Our current focuses on
across cultures (along with collaborators in
Italy and many other countries). For the first
paper from the international project, reporting some
preliminary data from the US and Japan, click
For a more comprehensive paper, reporting comparisons of situational
experience across 20 countries, click here.
For a second paper, focusing on comparisons of behavioral
reports across 21 countries, click here. For the funded grant proposal for the
"International Situations Project" (NSF
BCS-1528131) that is working to expand
this project to more countries and wider samples around the
world, click here. In close
collaboration with an amazing international team of
researchers, we are currently gathering data in 43 countries
(and in more than 30 languages), with more expected soon.
The Riverside Accuracy
The Riverside Accuracy Project (RAP) is a
long-term investigation into several important topics relevant to the
assessment and perception of human personality. Funded for almost
two decades by the National Institute of Mental Health grant
R01-MH42427, the project more recently gained support from National
Science Foundation grant BCS-0642243.
program is based on the Realistic Accuracy
Model (Funder, 1995, 1999,
that accurate personality judgment
requires a four-stage process in which (1) relevant information is
emitted by the target which (2) becomes available to the judge, who
then (3) detects this information and (4) utilizes it correctly.
Empirically, four moderator variables make accuracy more or less
likely, including properties of (1) the judge (e.g., judgmental
ability), (2) the target (e.g., judgability), (3) the trait being
judged (e.g., visibility), and (4) the information upon which the
judgment is based (e.g., its quantity or quality). For a summary of this research, click here.
Our lab has gathered three large data sets
over the years. Each includes investigations of approximately 200
participants. Our data include self-reports of personality, peer
descriptions of personality, life history interviews and measurements
of behavior and life outcomes. Research using these data is
ongoing, including studies of the personality correlates of
language use in a life history interview (Fast & Funder, 2008, 2010).
Situational Assessment. The foundation of the
International Situations Project is our prior research on the assessment of the psychologically
important aspects of situations. For a recently
published overview, click here. We have developed the Riverside Situational Q-sort (RSQ)
and have used this instrument to assess situations
experienced by college students in daily life, and the
correlates among elements of situations, personality, and
behavior. Articles introducing and using this
instrument have been published in the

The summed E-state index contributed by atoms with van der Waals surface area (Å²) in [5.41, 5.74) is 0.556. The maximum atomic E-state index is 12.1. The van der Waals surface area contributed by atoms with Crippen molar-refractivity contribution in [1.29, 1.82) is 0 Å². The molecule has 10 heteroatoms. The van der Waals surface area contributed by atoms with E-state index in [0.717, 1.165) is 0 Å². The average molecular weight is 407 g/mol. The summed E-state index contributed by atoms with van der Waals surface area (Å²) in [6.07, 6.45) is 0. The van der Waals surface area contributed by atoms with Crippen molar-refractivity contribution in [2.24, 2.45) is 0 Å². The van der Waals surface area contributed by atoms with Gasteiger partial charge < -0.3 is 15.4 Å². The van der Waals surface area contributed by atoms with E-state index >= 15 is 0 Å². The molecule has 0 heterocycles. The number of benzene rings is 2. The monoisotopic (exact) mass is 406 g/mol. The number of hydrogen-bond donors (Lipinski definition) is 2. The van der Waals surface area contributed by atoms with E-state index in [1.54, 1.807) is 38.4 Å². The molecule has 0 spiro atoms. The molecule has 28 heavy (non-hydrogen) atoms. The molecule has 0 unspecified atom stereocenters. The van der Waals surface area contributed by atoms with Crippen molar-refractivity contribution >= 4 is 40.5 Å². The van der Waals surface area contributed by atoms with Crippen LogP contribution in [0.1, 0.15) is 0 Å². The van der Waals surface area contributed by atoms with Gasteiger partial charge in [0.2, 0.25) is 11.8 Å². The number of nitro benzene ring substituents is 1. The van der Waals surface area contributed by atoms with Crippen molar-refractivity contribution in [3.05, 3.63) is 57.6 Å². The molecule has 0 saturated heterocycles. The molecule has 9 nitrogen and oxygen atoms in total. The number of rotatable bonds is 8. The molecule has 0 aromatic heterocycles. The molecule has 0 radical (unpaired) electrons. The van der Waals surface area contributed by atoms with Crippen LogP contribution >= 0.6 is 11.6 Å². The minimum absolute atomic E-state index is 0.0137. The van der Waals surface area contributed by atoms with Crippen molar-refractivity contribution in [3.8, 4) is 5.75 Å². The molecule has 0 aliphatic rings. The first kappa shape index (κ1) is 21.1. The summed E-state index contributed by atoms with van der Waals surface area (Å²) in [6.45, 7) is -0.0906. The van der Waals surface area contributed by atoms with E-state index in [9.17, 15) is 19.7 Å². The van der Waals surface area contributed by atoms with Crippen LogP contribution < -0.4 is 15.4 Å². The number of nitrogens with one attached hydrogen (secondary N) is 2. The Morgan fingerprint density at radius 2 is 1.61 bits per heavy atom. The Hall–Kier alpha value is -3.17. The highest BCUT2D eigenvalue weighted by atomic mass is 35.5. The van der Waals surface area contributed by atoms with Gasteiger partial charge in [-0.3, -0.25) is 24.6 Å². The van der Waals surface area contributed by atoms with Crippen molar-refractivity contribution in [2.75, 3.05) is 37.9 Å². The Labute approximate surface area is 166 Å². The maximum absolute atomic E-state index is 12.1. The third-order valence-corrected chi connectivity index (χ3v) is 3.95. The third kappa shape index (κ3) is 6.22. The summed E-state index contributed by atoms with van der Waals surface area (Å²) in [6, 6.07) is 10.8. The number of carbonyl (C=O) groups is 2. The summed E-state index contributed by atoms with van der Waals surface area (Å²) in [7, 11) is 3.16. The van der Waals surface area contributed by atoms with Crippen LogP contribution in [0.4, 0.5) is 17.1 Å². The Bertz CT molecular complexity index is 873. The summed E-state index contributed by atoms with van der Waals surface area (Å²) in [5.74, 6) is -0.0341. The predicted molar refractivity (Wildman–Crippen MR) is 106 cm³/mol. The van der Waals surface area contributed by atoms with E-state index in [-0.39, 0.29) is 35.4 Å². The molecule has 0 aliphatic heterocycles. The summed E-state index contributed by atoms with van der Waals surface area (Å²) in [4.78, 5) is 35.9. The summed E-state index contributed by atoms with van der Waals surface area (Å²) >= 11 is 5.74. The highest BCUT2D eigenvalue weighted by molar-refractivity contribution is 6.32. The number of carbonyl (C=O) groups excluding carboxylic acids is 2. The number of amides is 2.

Journal of Personality and Social Psychology (Sherman, Nave & Funder, 2010) and the Journal of Research in
Nave & Funder, 2012,
2013). Further work in progress addresses
"construal," the ways different people may perceive the same situation. For the grant proposal to NSF that describes the purpose and
procedures of our study on "situational construal," click
Another facet of this
research explores the implications of situations categorized
on the basis of their relevance to evolutionary theory.
Interested in working in our lab for academic credit?
For the application,
We are pleased to provide these research resources.
1. Revised Behavioral
Q-sort. The Riverside Behavioral Q-sort has been revised for
more general use, outside of the laboratory contexts in which it has
been employed to date.
2. Riverside Situational
Q-sort. We are in the process of developing and testing a
Q-sort for the psychological description of situations.
3. Q-sorter program.
We have developed a free, downloadable program
for completing Q-sorts on the computer, thus making Q-sort descriptions
easier to complete and their data entry more accurate. We also
include files including the behavioral and situational Q-sorts
described above, along with the revised California Q-sort for the
description of personality.
If you are interested in any
of these, please go to our Qsort
4. Program to conduct randomization
tests. This program, written by Ryne Sherman in the R
programming language, conducts a randomization test to evaluate (a)
correlations between a single variable and a
large number of other variables, (b) the number of significant
correlations between two large sets of variables, and (c) the average
size of a large number of effects. Link
The relevant article is:
Sherman, R.A., & Funder, D.C. (2009). Evaluating correlations in
studies of personality and behavior: Beyond the number of significant
findings to be expected by chance. Journal